Bruce, F.F. The Canon of Scripture. Downers Grove: Intervarsity, 1988.

Geisler, Norman L., and William E. Nix. A General Introduction to the Bible. Grand Rapids: Eerdmans, 1986.

Jacoby, Douglas. How We Got the Bible (Audio Series). 2005.

Lightfoot, Neil R. How We Got the Bible. Third. Grand Rapids: Baker Books, 2003.

Soulen, Richard N., and R. Kendall Soulen. Handbook of Biblical Criticism. Third. Louisville, KY: 

Westminster John Knox Press, 2001.

Wurthwein, Ernst. The Text of the Old Testament. Translated by Erroll F. Rhodes. Grand Rapids, MI: Eerdmans, 1995.

Photo Credits

1. Eduard Sachau, public domain; photo taken in 1909 of Aramaic papyrus containing a contract for a loan, dated to regnal year 5 of pharaoh Amyrtaios, in 400 BCE. From Elephantine (Upper Egypt), 28th Dynasty, Late Period. https://commons.wikimedia.org/wiki/File%3AAmyrtaios_aramaic_papyrus_Sachau.png

2. Manuscript of Septuagint with 8 fragments of the Book of Deuteronomy. From the 2nd Century B.C. Source: Papyrus Rylands 458. Public Domain, {{PD-UK-unknown}} {{PD-US}} https://commons.wikimedia.org/wiki/File%3AP._Rylands_458.jpg


YADA': The Unique Heart of True Christianity

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By Dr. Glenn Giles -- Denver, Colorado, USA

For many years I have been contemplating the special-ness of our movement in the area of the heart –-  what I believe to be a very special relational aspect of true Christianity. I have called it the “heart” ever since I studied the Bible to become a Christian in Milwaukee. What I experienced at that time was different than what I had experienced in any religious group before. It was, in fact, the difference between being a person who knew about God and had some association with him, and being a person who truly knows God through a true personal relationship with him.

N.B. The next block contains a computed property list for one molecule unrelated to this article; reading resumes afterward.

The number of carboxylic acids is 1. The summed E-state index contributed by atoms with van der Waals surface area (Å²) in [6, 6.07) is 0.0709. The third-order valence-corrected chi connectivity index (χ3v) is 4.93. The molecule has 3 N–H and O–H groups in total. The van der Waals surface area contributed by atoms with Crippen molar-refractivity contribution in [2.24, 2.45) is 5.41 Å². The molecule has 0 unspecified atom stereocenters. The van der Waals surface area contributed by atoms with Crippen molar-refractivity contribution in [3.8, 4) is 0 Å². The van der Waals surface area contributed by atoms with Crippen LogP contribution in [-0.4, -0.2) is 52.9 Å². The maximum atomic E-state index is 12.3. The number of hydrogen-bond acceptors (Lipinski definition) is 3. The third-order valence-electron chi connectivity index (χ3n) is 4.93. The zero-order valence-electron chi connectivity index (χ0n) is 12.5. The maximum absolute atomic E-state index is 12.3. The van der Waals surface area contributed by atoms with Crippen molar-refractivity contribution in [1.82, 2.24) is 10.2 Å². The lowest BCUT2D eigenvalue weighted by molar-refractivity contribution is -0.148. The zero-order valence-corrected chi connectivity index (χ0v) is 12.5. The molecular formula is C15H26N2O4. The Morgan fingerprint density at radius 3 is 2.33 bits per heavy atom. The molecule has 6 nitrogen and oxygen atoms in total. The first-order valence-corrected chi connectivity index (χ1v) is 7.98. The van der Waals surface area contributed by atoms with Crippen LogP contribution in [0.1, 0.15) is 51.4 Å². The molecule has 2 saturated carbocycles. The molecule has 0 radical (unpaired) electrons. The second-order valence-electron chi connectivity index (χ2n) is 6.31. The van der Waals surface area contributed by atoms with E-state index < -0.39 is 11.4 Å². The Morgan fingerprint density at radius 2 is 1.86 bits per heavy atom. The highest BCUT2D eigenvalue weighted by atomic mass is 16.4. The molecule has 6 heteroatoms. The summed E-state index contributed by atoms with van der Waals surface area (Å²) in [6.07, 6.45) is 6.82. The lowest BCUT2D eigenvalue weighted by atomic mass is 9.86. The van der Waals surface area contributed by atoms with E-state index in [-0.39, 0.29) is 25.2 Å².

The challenges our movement experienced over a decade ago caused me to search the Scriptures to better understand that which I had been calling “heart”. Over a period of several months, I came to understand that the “heart” is what is involved in the OT concept of yada’, the Hebrew word for “know”. In this article I will attempt to explain that concept, a concept that I think distinguishes us from nearly all other movements of today that I am aware of1, a concept that I would urge everyone to hold on to and never surrender; a concept, which, when experienced, is basically the watershed of spiritual life and death.

      Matthew 7:21-23 states:
      "Not everyone who says to me, `Lord, Lord,' will enter the kingdom of heaven, but only he        who does the will of my Father who is in heaven. Many will say to me on that day, `Lord, Lord, did we not prophesy in your name, and in your name drive out demons and perform many miracles?' Then I will tell them plainly, `I never knew you. Away from me, you evildoers’” (emphasis mine).
For a long time I had felt this passage was talking about a personal relationship with God but did not understand the depth of what it meant until I studied out the Hebrew word yada’. The big question is, “What does it mean to be known by God and to know God”? 

The Greek word here in Matthew 7:23 is ginosko. Of the 946 times yada’ is found in the Hebrew OT 2 , over 490 times it is translated by _ginosko_in the LXX (the Greek translation of the Hebrew Old Testament) 3 . Hence, ginosko is the major Greek word used for yada’. The Greeks, however, did not have a word that translates yada’ with its full meaning. The closest term the Greeks had was ginosko. The Greek term ginosko designates predominately an intellectual concept which is not the predominate concept involved in yada’. The major emphasis of yada' includes subjective dimensions of knowing, not just the objective.4 Groome states,